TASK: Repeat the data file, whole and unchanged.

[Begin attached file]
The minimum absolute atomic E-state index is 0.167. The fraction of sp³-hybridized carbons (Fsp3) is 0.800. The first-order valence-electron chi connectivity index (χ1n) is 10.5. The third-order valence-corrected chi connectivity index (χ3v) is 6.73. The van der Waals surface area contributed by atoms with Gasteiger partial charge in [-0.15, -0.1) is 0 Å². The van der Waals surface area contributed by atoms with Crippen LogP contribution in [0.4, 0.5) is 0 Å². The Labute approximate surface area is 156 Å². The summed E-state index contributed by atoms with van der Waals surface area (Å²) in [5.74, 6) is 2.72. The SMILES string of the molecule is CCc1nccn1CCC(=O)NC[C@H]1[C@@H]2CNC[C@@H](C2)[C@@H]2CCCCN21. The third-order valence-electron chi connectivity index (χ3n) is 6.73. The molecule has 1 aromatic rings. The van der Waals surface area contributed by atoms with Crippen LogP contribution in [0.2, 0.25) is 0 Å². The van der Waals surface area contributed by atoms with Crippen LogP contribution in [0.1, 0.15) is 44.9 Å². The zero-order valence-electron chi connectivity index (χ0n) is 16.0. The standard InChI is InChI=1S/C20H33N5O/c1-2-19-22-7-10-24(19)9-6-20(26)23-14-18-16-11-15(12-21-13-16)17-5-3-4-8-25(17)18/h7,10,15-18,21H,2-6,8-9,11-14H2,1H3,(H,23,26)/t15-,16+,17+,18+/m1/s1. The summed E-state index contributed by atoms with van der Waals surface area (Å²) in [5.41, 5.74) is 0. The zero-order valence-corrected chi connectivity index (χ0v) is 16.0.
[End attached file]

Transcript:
The minimum absolute atomic E-state index is 0.167. The fraction of sp³-hybridized carbons (Fsp3) is 0.800. The first-order valence-electron chi connectivity index (χ1n) is 10.5. The third-order valence-corrected chi connectivity index (χ3v) is 6.73. The van der Waals surface area contributed by atoms with Gasteiger partial charge in [-0.15, -0.1) is 0 Å². The van der Waals surface area contributed by atoms with Crippen LogP contribution in [0.4, 0.5) is 0 Å². The Labute approximate surface area is 156 Å². The summed E-state index contributed by atoms with van der Waals surface area (Å²) in [5.74, 6) is 2.72. The SMILES string of the molecule is CCc1nccn1CCC(=O)NC[C@H]1[C@@H]2CNC[C@@H](C2)[C@@H]2CCCCN21. The third-order valence-electron chi connectivity index (χ3n) is 6.73. The molecule has 1 aromatic rings. The van der Waals surface area contributed by atoms with Crippen LogP contribution in [0.2, 0.25) is 0 Å². The van der Waals surface area contributed by atoms with Crippen LogP contribution in [0.1, 0.15) is 44.9 Å². The zero-order valence-electron chi connectivity index (χ0n) is 16.0. The standard InChI is InChI=1S/C20H33N5O/c1-2-19-22-7-10-24(19)9-6-20(26)23-14-18-16-11-15(12-21-13-16)17-5-3-4-8-25(17)18/h7,10,15-18,21H,2-6,8-9,11-14H2,1H3,(H,23,26)/t15-,16+,17+,18+/m1/s1. The summed E-state index contributed by atoms with van der Waals surface area (Å²) in [5.41, 5.74) is 0. The zero-order valence-corrected chi connectivity index (χ0v) is 16.0.